Las Vegas: Aria Resort linked to Legionnaires’ disease
The Aria Resort & Casino in the tony CityCenter of Las Vegas is advising recent guests about possible exposure to Legionnaires’ disease during their stay, according to a letter posted on the hotel-casino’s website.
The Las Vegas Review-Journal reports that six cases of the bacteria-spread pneumonia traced to the Las Vegas hotel have been reported to the federal Centers for Disease Control and Prevention in Atlanta.
The patients were successfully treated and have fully recovered, said Stephanie Bethel of the Southern Nevada Heath District, which was notified of the cases by the CDC.
Aria’s letter tells guests who stayed from June 21 to July 4 that they may have been exposed to the Legionella bacteria, which spreads the disease. The hotel says water tests detected “elevated levels” of the bacteria in several guest rooms” -- a problem it says has been remedied.
The Aria advises any guests concerned about the outbreak to call (877) 326-2742.
The CDC lists initial symptoms of Legionnaires’ disease, which can be fatal, as high fever, chills, fatigue and a cough that begins two to 14 days after exposure.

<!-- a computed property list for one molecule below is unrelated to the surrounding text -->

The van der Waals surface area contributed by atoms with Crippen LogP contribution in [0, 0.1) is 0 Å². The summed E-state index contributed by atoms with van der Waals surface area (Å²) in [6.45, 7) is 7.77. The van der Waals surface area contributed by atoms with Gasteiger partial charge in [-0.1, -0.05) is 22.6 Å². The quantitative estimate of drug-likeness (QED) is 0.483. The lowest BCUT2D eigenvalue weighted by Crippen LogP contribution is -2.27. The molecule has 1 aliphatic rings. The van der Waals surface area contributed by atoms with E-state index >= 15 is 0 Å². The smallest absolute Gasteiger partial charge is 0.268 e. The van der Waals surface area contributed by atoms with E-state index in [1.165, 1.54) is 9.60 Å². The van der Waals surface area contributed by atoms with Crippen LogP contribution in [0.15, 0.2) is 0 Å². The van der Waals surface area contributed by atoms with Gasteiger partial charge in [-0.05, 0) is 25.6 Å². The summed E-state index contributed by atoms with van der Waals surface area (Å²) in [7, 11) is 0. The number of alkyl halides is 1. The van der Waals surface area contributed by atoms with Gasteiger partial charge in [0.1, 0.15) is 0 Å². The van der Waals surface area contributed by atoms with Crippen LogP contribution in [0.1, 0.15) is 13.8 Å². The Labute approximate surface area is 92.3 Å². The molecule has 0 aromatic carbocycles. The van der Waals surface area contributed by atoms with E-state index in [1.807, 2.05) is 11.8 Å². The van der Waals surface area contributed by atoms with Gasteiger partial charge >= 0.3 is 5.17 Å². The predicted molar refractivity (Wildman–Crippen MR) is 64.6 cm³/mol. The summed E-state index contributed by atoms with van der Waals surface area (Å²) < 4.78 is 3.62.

In an email, Bethel of the health district said:
“To become infected, you must inhale aerosolized water (mist). For example, if the water system has Legionella, you could be exposed by taking a long shower or using ‘bubblemakers’ or whirlpool jets in a bath tub. ... It’s important to know that most people who are exposed will not get sick, but people who have weak immune systems, people who smoke, people who are older are more at risk of illness.”
The bacteria got its name in 1976, when many people who went to a Philadelphia convention of the American Legion suffered from an outbreak, the CDC says.
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